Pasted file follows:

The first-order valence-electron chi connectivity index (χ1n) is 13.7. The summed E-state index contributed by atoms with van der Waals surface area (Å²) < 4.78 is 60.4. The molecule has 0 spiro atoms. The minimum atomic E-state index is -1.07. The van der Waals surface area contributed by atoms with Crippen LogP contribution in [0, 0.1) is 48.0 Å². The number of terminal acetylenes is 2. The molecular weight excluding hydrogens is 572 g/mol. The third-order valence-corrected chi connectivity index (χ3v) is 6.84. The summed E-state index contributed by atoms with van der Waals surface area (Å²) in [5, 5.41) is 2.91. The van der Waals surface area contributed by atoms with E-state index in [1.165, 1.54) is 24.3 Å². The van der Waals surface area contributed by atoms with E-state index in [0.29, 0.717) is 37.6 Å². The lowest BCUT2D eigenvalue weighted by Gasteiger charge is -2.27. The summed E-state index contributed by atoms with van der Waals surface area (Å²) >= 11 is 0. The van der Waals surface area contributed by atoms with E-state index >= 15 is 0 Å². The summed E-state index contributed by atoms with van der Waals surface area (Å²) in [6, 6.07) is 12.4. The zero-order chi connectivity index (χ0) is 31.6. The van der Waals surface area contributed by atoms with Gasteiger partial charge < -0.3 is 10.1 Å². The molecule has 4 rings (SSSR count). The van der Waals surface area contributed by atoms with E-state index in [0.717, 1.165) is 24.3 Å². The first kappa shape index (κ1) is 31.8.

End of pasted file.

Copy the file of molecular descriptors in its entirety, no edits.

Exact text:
The first-order valence-electron chi connectivity index (χ1n) is 13.7. The summed E-state index contributed by atoms with van der Waals surface area (Å²) < 4.78 is 60.4. The molecule has 0 spiro atoms. The minimum atomic E-state index is -1.07. The van der Waals surface area contributed by atoms with Crippen LogP contribution in [0, 0.1) is 48.0 Å². The number of terminal acetylenes is 2. The molecular weight excluding hydrogens is 572 g/mol. The third-order valence-corrected chi connectivity index (χ3v) is 6.84. The summed E-state index contributed by atoms with van der Waals surface area (Å²) in [5, 5.41) is 2.91. The van der Waals surface area contributed by atoms with E-state index in [1.165, 1.54) is 24.3 Å². The van der Waals surface area contributed by atoms with E-state index in [0.29, 0.717) is 37.6 Å². The lowest BCUT2D eigenvalue weighted by Gasteiger charge is -2.27. The summed E-state index contributed by atoms with van der Waals surface area (Å²) >= 11 is 0. The van der Waals surface area contributed by atoms with E-state index >= 15 is 0 Å². The summed E-state index contributed by atoms with van der Waals surface area (Å²) in [6, 6.07) is 12.4. The zero-order chi connectivity index (χ0) is 31.6. The van der Waals surface area contributed by atoms with Gasteiger partial charge < -0.3 is 10.1 Å². The molecule has 4 rings (SSSR count). The van der Waals surface area contributed by atoms with E-state index in [0.717, 1.165) is 24.3 Å². The first kappa shape index (κ1) is 31.8.